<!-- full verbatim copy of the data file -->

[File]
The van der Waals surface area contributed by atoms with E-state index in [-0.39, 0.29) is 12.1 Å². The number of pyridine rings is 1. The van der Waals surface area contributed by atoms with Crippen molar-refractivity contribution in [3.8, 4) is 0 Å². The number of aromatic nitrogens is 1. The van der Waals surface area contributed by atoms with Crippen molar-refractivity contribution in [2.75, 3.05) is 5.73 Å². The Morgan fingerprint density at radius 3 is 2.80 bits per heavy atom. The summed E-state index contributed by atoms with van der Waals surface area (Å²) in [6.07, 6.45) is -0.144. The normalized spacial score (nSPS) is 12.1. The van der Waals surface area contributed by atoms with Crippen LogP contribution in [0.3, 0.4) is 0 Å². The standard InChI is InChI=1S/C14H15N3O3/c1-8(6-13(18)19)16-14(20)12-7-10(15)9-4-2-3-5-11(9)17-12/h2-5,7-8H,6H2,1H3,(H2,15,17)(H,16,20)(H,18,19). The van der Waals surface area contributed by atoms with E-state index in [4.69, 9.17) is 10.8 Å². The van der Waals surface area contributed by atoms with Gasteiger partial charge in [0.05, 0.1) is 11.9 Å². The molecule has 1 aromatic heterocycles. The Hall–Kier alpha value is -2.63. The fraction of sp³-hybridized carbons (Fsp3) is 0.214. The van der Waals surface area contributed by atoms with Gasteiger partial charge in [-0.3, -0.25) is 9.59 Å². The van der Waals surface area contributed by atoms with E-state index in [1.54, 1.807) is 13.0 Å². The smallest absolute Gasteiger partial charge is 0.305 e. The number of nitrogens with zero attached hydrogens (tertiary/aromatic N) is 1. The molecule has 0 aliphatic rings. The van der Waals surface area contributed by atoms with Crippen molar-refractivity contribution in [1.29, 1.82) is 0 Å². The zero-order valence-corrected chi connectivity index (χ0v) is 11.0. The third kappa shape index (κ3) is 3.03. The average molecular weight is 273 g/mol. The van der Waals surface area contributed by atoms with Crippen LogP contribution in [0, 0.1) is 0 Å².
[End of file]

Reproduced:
The van der Waals surface area contributed by atoms with E-state index in [-0.39, 0.29) is 12.1 Å². The number of pyridine rings is 1. The van der Waals surface area contributed by atoms with Crippen molar-refractivity contribution in [3.8, 4) is 0 Å². The number of aromatic nitrogens is 1. The van der Waals surface area contributed by atoms with Crippen molar-refractivity contribution in [2.75, 3.05) is 5.73 Å². The Morgan fingerprint density at radius 3 is 2.80 bits per heavy atom. The summed E-state index contributed by atoms with van der Waals surface area (Å²) in [6.07, 6.45) is -0.144. The normalized spacial score (nSPS) is 12.1. The van der Waals surface area contributed by atoms with Crippen LogP contribution in [0.3, 0.4) is 0 Å². The standard InChI is InChI=1S/C14H15N3O3/c1-8(6-13(18)19)16-14(20)12-7-10(15)9-4-2-3-5-11(9)17-12/h2-5,7-8H,6H2,1H3,(H2,15,17)(H,16,20)(H,18,19). The van der Waals surface area contributed by atoms with E-state index in [4.69, 9.17) is 10.8 Å². The van der Waals surface area contributed by atoms with Gasteiger partial charge in [0.05, 0.1) is 11.9 Å². The molecule has 1 aromatic heterocycles. The Hall–Kier alpha value is -2.63. The fraction of sp³-hybridized carbons (Fsp3) is 0.214. The van der Waals surface area contributed by atoms with Gasteiger partial charge in [-0.3, -0.25) is 9.59 Å². The van der Waals surface area contributed by atoms with E-state index in [1.54, 1.807) is 13.0 Å². The smallest absolute Gasteiger partial charge is 0.305 e. The number of nitrogens with zero attached hydrogens (tertiary/aromatic N) is 1. The molecule has 0 aliphatic rings. The van der Waals surface area contributed by atoms with Crippen molar-refractivity contribution in [1.29, 1.82) is 0 Å². The zero-order valence-corrected chi connectivity index (χ0v) is 11.0. The third kappa shape index (κ3) is 3.03. The average molecular weight is 273 g/mol. The van der Waals surface area contributed by atoms with Crippen LogP contribution in [0, 0.1) is 0 Å².